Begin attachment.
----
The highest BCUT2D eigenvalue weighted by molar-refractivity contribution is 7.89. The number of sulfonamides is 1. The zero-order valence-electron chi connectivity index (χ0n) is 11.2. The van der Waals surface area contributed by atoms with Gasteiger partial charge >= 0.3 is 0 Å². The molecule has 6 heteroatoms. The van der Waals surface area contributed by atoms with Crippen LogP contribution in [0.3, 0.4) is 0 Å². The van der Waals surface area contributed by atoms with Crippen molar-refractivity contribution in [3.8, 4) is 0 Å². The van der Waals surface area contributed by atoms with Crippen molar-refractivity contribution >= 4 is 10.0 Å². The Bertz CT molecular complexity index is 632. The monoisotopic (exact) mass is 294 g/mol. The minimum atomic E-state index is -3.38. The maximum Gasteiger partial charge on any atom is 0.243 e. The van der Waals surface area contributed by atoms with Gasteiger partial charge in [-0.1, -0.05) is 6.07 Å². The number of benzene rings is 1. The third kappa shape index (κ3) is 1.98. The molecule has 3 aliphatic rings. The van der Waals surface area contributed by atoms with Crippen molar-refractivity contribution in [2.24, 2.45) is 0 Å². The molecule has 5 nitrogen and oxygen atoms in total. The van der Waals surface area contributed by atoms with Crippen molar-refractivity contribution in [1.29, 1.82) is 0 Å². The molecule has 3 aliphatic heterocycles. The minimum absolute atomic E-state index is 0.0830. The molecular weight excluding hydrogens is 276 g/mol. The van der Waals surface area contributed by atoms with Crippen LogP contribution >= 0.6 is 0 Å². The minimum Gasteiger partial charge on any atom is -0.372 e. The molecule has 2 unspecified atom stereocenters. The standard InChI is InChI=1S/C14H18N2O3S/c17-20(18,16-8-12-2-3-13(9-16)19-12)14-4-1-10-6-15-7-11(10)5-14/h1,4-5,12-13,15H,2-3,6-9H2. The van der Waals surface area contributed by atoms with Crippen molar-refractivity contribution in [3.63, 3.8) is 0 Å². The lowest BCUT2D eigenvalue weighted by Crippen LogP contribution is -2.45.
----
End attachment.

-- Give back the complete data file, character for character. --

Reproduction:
The highest BCUT2D eigenvalue weighted by molar-refractivity contribution is 7.89. The number of sulfonamides is 1. The zero-order valence-electron chi connectivity index (χ0n) is 11.2. The van der Waals surface area contributed by atoms with Gasteiger partial charge >= 0.3 is 0 Å². The molecule has 6 heteroatoms. The van der Waals surface area contributed by atoms with Crippen LogP contribution in [0.3, 0.4) is 0 Å². The van der Waals surface area contributed by atoms with Crippen molar-refractivity contribution in [3.8, 4) is 0 Å². The van der Waals surface area contributed by atoms with Crippen molar-refractivity contribution >= 4 is 10.0 Å². The Bertz CT molecular complexity index is 632. The monoisotopic (exact) mass is 294 g/mol. The minimum atomic E-state index is -3.38. The maximum Gasteiger partial charge on any atom is 0.243 e. The van der Waals surface area contributed by atoms with Gasteiger partial charge in [-0.1, -0.05) is 6.07 Å². The number of benzene rings is 1. The third kappa shape index (κ3) is 1.98. The molecule has 3 aliphatic rings. The van der Waals surface area contributed by atoms with Crippen molar-refractivity contribution in [2.24, 2.45) is 0 Å². The molecule has 5 nitrogen and oxygen atoms in total. The van der Waals surface area contributed by atoms with Crippen molar-refractivity contribution in [1.29, 1.82) is 0 Å². The molecule has 3 aliphatic heterocycles. The minimum absolute atomic E-state index is 0.0830. The molecular weight excluding hydrogens is 276 g/mol. The van der Waals surface area contributed by atoms with Crippen LogP contribution >= 0.6 is 0 Å². The minimum Gasteiger partial charge on any atom is -0.372 e. The molecule has 2 unspecified atom stereocenters. The standard InChI is InChI=1S/C14H18N2O3S/c17-20(18,16-8-12-2-3-13(9-16)19-12)14-4-1-10-6-15-7-11(10)5-14/h1,4-5,12-13,15H,2-3,6-9H2. The van der Waals surface area contributed by atoms with Crippen molar-refractivity contribution in [3.63, 3.8) is 0 Å². The lowest BCUT2D eigenvalue weighted by Crippen LogP contribution is -2.45.